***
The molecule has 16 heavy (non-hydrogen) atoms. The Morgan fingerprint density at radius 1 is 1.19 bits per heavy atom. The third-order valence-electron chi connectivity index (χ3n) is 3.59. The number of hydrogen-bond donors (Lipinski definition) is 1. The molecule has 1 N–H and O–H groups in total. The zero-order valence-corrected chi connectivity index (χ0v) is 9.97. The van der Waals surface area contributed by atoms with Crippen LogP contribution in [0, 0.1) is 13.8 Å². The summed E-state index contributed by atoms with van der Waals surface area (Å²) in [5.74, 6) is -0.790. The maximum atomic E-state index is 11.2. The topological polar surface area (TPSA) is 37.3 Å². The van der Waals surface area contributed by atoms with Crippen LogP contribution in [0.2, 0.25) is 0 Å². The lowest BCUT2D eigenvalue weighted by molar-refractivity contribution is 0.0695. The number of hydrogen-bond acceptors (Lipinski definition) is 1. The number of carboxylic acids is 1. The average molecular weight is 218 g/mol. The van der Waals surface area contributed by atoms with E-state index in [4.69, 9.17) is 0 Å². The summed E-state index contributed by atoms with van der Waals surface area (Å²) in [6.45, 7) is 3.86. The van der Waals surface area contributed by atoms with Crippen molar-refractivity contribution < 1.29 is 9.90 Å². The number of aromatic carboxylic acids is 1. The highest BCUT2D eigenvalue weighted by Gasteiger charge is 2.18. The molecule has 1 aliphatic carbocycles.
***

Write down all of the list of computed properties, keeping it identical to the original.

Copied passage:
The molecule has 16 heavy (non-hydrogen) atoms. The Morgan fingerprint density at radius 1 is 1.19 bits per heavy atom. The third-order valence-electron chi connectivity index (χ3n) is 3.59. The number of hydrogen-bond donors (Lipinski definition) is 1. The molecule has 1 N–H and O–H groups in total. The zero-order valence-corrected chi connectivity index (χ0v) is 9.97. The van der Waals surface area contributed by atoms with Crippen LogP contribution in [0, 0.1) is 13.8 Å². The summed E-state index contributed by atoms with van der Waals surface area (Å²) in [5.74, 6) is -0.790. The maximum atomic E-state index is 11.2. The topological polar surface area (TPSA) is 37.3 Å². The van der Waals surface area contributed by atoms with Crippen LogP contribution in [0.2, 0.25) is 0 Å². The lowest BCUT2D eigenvalue weighted by molar-refractivity contribution is 0.0695. The number of hydrogen-bond acceptors (Lipinski definition) is 1. The number of carboxylic acids is 1. The average molecular weight is 218 g/mol. The van der Waals surface area contributed by atoms with E-state index in [4.69, 9.17) is 0 Å². The summed E-state index contributed by atoms with van der Waals surface area (Å²) in [6.45, 7) is 3.86. The van der Waals surface area contributed by atoms with Crippen molar-refractivity contribution < 1.29 is 9.90 Å². The number of aromatic carboxylic acids is 1. The highest BCUT2D eigenvalue weighted by Gasteiger charge is 2.18. The molecule has 1 aliphatic carbocycles.